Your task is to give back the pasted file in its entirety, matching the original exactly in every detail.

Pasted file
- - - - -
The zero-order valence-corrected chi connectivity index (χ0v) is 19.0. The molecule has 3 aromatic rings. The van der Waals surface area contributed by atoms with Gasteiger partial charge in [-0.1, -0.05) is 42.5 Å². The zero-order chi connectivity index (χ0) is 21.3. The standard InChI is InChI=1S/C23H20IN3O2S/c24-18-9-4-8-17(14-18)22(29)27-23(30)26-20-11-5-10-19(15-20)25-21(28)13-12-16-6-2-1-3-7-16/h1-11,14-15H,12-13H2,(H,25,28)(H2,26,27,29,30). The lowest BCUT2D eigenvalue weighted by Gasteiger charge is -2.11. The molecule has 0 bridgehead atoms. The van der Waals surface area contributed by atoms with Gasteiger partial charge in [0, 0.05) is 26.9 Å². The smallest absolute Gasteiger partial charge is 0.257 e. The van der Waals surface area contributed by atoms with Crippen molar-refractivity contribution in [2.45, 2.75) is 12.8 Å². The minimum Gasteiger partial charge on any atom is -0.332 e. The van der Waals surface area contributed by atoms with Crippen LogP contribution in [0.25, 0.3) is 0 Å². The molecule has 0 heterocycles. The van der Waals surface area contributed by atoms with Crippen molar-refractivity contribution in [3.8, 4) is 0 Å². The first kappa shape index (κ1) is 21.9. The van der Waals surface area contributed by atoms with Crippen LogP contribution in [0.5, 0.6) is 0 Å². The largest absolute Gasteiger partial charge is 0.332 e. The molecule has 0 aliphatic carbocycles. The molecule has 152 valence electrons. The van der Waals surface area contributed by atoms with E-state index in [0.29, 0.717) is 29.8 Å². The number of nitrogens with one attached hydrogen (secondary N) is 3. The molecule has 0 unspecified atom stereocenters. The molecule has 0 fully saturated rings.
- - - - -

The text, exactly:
The zero-order valence-corrected chi connectivity index (χ0v) is 19.0. The molecule has 3 aromatic rings. The van der Waals surface area contributed by atoms with Gasteiger partial charge in [-0.1, -0.05) is 42.5 Å². The zero-order chi connectivity index (χ0) is 21.3. The standard InChI is InChI=1S/C23H20IN3O2S/c24-18-9-4-8-17(14-18)22(29)27-23(30)26-20-11-5-10-19(15-20)25-21(28)13-12-16-6-2-1-3-7-16/h1-11,14-15H,12-13H2,(H,25,28)(H2,26,27,29,30). The lowest BCUT2D eigenvalue weighted by Gasteiger charge is -2.11. The molecule has 0 bridgehead atoms. The van der Waals surface area contributed by atoms with Gasteiger partial charge in [0, 0.05) is 26.9 Å². The smallest absolute Gasteiger partial charge is 0.257 e. The van der Waals surface area contributed by atoms with Crippen molar-refractivity contribution in [2.45, 2.75) is 12.8 Å². The minimum Gasteiger partial charge on any atom is -0.332 e. The van der Waals surface area contributed by atoms with Crippen LogP contribution in [0.25, 0.3) is 0 Å². The molecule has 0 heterocycles. The van der Waals surface area contributed by atoms with Crippen molar-refractivity contribution in [3.8, 4) is 0 Å². The first kappa shape index (κ1) is 21.9. The van der Waals surface area contributed by atoms with Crippen LogP contribution in [0.5, 0.6) is 0 Å². The largest absolute Gasteiger partial charge is 0.332 e. The molecule has 0 aliphatic carbocycles. The molecule has 152 valence electrons. The van der Waals surface area contributed by atoms with E-state index in [0.29, 0.717) is 29.8 Å². The number of nitrogens with one attached hydrogen (secondary N) is 3. The molecule has 0 unspecified atom stereocenters. The molecule has 0 fully saturated rings.